Soil from the Heart of the Country

By Jheri St.James

     Suriname is the modern name of French Guiana, on the South American continent a republic traded to the Dutch by the English in 1667, in exchange for New York City, then called New Amsterdam. Suriname gained full independence from the Dutch in 1975, a chaotic time of population upheavals and border disputes with French Guiana and Guyana and then, following a bloodless military coup in 1980, the country returned to democratic rule in 1988. This little dot on the map of South America has seen its share of turbulent existence, plenty of non-peaceful history.

     Suriname lies on the northeast coast of South America, a tropical land of unexplored forest highlands and flat Atlantic coast. East Indian, Creole and Indonesian people populate this land, as well as Europeans, Chinese and Native Americans. Many languages are spoken there: Creole Sranang, Tongo, Hindi, Javanese, Chinese, English, French and Spanish.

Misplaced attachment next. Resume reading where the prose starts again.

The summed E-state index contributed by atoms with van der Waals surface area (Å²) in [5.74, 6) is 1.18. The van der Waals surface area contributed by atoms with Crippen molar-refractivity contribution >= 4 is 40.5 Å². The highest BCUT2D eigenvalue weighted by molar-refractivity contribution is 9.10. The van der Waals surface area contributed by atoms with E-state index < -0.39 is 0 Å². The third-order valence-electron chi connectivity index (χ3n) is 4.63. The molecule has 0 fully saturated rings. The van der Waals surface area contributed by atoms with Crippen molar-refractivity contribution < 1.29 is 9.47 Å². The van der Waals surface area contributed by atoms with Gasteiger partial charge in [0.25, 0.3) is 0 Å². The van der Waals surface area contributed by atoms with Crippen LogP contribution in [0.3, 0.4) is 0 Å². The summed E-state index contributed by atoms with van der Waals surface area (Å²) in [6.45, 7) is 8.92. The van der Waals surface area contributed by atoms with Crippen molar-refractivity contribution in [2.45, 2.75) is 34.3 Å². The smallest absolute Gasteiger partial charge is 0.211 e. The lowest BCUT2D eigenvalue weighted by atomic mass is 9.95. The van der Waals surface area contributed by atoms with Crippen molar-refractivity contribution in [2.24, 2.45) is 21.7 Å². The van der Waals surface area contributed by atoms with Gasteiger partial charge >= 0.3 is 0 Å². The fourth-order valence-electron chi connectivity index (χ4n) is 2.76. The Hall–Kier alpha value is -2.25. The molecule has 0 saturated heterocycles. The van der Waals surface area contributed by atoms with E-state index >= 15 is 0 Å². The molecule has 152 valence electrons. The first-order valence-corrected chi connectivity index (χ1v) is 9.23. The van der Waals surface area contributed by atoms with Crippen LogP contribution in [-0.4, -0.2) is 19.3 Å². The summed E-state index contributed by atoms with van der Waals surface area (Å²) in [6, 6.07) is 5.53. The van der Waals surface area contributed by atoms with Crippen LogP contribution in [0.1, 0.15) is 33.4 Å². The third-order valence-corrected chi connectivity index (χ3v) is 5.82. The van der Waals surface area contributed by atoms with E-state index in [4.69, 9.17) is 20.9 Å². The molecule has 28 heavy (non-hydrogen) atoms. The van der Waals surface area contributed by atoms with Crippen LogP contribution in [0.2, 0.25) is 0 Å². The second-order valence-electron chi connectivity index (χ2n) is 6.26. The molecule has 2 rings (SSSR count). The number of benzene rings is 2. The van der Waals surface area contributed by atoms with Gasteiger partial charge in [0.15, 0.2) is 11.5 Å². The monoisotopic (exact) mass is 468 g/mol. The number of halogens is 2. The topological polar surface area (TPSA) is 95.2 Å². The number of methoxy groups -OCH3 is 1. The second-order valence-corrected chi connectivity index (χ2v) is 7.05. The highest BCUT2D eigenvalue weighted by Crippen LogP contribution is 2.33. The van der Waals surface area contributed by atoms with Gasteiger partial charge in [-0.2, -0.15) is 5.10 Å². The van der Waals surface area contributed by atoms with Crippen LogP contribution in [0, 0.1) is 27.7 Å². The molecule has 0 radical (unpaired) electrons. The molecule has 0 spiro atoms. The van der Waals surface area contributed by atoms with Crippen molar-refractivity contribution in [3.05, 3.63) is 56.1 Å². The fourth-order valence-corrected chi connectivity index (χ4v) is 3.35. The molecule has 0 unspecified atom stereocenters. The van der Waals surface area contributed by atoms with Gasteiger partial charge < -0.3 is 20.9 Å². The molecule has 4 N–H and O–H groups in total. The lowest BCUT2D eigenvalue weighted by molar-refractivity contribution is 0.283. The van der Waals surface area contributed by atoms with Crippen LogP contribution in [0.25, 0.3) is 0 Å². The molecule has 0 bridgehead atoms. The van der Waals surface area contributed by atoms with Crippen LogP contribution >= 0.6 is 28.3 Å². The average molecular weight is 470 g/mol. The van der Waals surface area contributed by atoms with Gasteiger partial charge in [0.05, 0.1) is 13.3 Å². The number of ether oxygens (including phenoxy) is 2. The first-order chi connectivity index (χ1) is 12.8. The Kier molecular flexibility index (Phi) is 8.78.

Nick Bosustow, a Peace Corps staff member in Suriname, collected the soil for Common Ground 191 from this complex region of the world. “What a thrill, in today’s world, to find out about Gary (Simpson)’s incredible vision. I am very sensitive to the need for all of us to reach out to one another. I sent two samples, one from our yard where we live in Paramaribo. I wanted to have a personal connection. And the other, as a symbol of the country, from the bank of the Surinam River, “The Heart of the Country.”

     Every man and every country has a heart as well as a language. How lovely to bring them all together in this loving volunteer’s contribution to Common Ground 191, a testimony to the language of the heart.








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